Once a month, I have been hosting an art club for 5th and 4th grade students. The first 25 students to bring back permission slips can be a part of it. We meet for only one hour, but we have a lot of fun! September marks the first time the art club met.  The first thing that we did was a camoflage hands project. This project again has no cultural or emotional significance. We just did it to get to know one another (as I am a brand spankin' new art teacher) and have a little fun! Here is what we did...

Every student painted a simple design on a piece of paper. Then placed their hand on top of their painting, and painted it just like the part of the painting their hand was hiding. That's it! Here's a few shots of all the fun we had!

 






October's art club met up just yesterday! A different group of students came this time, and we created a bulletin board together in honor of Breast Cancer Awareness Month. Since our school allows students and teachers to wear pink strips in their hair, I figured it was only appropriate! I was a little concerned about how 4th and 5th grade boys would handle the task at hand, but they were really great! We started out by making large ribbons with facts about breast cancer (such as: did you know 1 out of 100 cases of breast cancer is male?). Then, they added designs to their ribbons. Because the teachers had a dress down day the very next day (all were to wear a pink shirt), the art club decided to make the bulletin board interactive. In the middle of the board it says "Who do you wear pink for?" This allows people to honor the strenth and courage of those they know that fought breast cancer. This is our final product!



The top says "Art Club Spreads Awareness"... pretty proud of those kiddos!




Square 1 Art and More!

Today I want to tell you about one of my favorite projects that I've done thus far! It has been my favorite to teach, and the most rewarding product.

5th Grade Mandalas (4th grade too)

This is a spin-off lesson from my Square 1 Art third grade mandala lesson. The 5th graders learned the same information about mandalas in different religions (Buddhist, Hindu, and Christian) and radial symmetry. After tracing the circle and pie pieces onto their paper, the students made initial tracers within one of the pie pieces.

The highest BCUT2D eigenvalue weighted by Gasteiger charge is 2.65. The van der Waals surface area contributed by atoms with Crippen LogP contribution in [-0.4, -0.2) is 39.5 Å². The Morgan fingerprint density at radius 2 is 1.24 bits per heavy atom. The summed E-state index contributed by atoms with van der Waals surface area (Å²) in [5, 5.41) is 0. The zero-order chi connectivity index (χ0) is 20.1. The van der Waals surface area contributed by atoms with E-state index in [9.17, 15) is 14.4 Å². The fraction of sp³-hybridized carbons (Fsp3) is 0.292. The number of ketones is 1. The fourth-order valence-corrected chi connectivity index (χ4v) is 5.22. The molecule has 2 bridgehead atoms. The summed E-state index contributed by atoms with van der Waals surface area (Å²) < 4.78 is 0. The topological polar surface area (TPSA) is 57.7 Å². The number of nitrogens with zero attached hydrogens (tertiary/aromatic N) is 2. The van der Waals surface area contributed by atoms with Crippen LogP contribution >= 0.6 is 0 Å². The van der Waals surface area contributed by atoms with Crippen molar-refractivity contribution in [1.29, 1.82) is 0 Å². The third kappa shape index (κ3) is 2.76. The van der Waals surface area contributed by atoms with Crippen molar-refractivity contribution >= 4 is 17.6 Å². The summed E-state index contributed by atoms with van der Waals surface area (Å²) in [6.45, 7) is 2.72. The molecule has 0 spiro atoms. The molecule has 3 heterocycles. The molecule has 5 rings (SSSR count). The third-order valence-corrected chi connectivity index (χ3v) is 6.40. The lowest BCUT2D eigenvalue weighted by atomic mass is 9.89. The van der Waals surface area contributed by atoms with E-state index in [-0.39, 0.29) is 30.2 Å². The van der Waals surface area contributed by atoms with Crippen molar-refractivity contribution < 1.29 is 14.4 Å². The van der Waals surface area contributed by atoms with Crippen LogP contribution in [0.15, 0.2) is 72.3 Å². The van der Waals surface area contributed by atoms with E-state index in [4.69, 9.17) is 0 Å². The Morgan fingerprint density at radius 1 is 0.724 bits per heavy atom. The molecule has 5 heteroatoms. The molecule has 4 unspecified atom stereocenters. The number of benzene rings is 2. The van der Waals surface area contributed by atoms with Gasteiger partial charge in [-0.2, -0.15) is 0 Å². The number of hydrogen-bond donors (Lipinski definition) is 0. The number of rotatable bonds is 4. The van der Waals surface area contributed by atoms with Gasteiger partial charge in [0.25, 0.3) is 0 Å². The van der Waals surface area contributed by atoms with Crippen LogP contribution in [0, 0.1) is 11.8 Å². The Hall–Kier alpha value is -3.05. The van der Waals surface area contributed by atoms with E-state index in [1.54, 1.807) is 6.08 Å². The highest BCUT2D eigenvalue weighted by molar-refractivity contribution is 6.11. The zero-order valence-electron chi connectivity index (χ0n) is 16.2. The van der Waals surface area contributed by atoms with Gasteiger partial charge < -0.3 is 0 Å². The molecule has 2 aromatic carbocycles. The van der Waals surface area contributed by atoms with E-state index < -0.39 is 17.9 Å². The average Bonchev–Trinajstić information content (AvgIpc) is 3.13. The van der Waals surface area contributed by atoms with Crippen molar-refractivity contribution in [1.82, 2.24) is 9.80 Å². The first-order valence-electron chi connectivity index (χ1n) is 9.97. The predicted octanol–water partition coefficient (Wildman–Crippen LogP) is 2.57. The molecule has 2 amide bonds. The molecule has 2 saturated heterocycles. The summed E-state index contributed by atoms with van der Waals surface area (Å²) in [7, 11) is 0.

*Sidenote to all parents everywhere: If you name your child Annalise (it's ok... it's a made-up name) and your last name is Smith, it'd be wise of you not to give her the middle name Susan. Just saying.... the child will not want to monogram anything ... ever.

While drawing initials in the pie pieces, the students had to make sure their bubble letters touched the top of pie piece, the bottom, and that the letters touched in the middle. When tracing the letters onto their artwork, the students traced it once upright, and then flipped it upside down in alternating pie pieces. This was my example. My initials are CLC and I did my initials in cursive.


When instructing students on how to color their mandala, I gave the students a lot of freedom with their color choices. Make sure all of the same letters are the same colors. For example: All of my outside C's are in purple, L's in green, and inside C's in yellow. They are allowed to color the spaces between the letters and the background any color the choose as long as it shows radial symmetry. Here are a couple finished student works.




I also taught this very same lesson to 4th graders. I do not recommend it! I probably will only teach it to 5th graders in the future!

Kindergarten Autumn Leaves:

The kindergarteners recently learned about collage just like the first graders... I tend to "re-use" my information. Just like the 1st graders, the kindergarteners learned about the art of collaging, Romare Bearden, and Henri Matisse. We read the book "Clifford's First Autumn." You never really know how complicated teaching the word "autumn" to kindergarteners can be until you have a little girl with the name Autumn in the same class.